“I think that’s a difficult question,” said Kohler, a long-time Realtor in the region who also serves on the county’s Planning Commission. “We’re trying to direct more housing to the villages. That’s the long-term goal. 

“Because when you look at our zoning, you can have [lots] as small as two acres but our zoning typically in agricultural areas calls for generally fairly large lots and that takes a lot of ability to buy away if you’re in a modest income group.

“You need smaller lots to be able to build a house on so you don’t have to spend so much money on the land.”



This Rappahannock News/Foothills Forum special report is the result of a year-long look at housing challenges in Rappahannock.

Foothills Forum is an independent, community-supported nonprofit tackling the need for in-depth research and reporting on Rappahannock County issues.

The group has an agreement with Rappahannock Media, owner of the Rappahannock News, to present this series and other award-winning reporting projects. More at

Part One: Home Sweet Home?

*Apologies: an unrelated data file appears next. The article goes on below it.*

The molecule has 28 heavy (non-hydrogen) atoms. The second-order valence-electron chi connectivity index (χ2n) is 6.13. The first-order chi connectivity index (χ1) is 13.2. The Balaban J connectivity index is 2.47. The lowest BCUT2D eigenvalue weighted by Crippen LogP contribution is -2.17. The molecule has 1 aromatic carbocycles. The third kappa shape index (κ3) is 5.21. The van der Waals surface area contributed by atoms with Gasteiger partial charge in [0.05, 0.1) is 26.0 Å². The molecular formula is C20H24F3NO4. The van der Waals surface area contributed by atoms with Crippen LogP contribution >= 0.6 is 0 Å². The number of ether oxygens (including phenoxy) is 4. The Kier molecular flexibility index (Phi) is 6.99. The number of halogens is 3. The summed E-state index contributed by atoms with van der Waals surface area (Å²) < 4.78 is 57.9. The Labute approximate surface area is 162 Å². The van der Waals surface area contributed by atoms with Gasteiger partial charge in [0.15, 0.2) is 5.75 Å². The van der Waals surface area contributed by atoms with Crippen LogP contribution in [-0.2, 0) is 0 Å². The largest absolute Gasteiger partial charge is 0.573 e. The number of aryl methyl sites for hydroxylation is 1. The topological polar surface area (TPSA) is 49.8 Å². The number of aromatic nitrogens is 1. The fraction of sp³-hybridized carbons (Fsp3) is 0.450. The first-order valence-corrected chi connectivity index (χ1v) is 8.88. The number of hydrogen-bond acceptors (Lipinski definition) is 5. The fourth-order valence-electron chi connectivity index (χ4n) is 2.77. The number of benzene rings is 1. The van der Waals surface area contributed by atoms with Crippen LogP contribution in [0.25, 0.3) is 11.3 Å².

This first installment addressed some of the perennial questions about who gets to live in Rappahannock. Among them: Is there a housing problem in Rappahannock? Are affordable houses not available to rent or buy here? How do housing prices compare to surrounding counties? Who is most in need of affordable housing? We drew on data from the U.S. Census bureau and the United Way, which produces a regular assessment of what’s needed to cover the basic cost of living in Rappahannock. And, importantly, our reporting relied on 120 responses to a questionnaire where residents and would-be residents shared with us their housing situation and experiences. In answering these questions, we sought to explore the roots of the county’s housing challenges using facts and lived realities.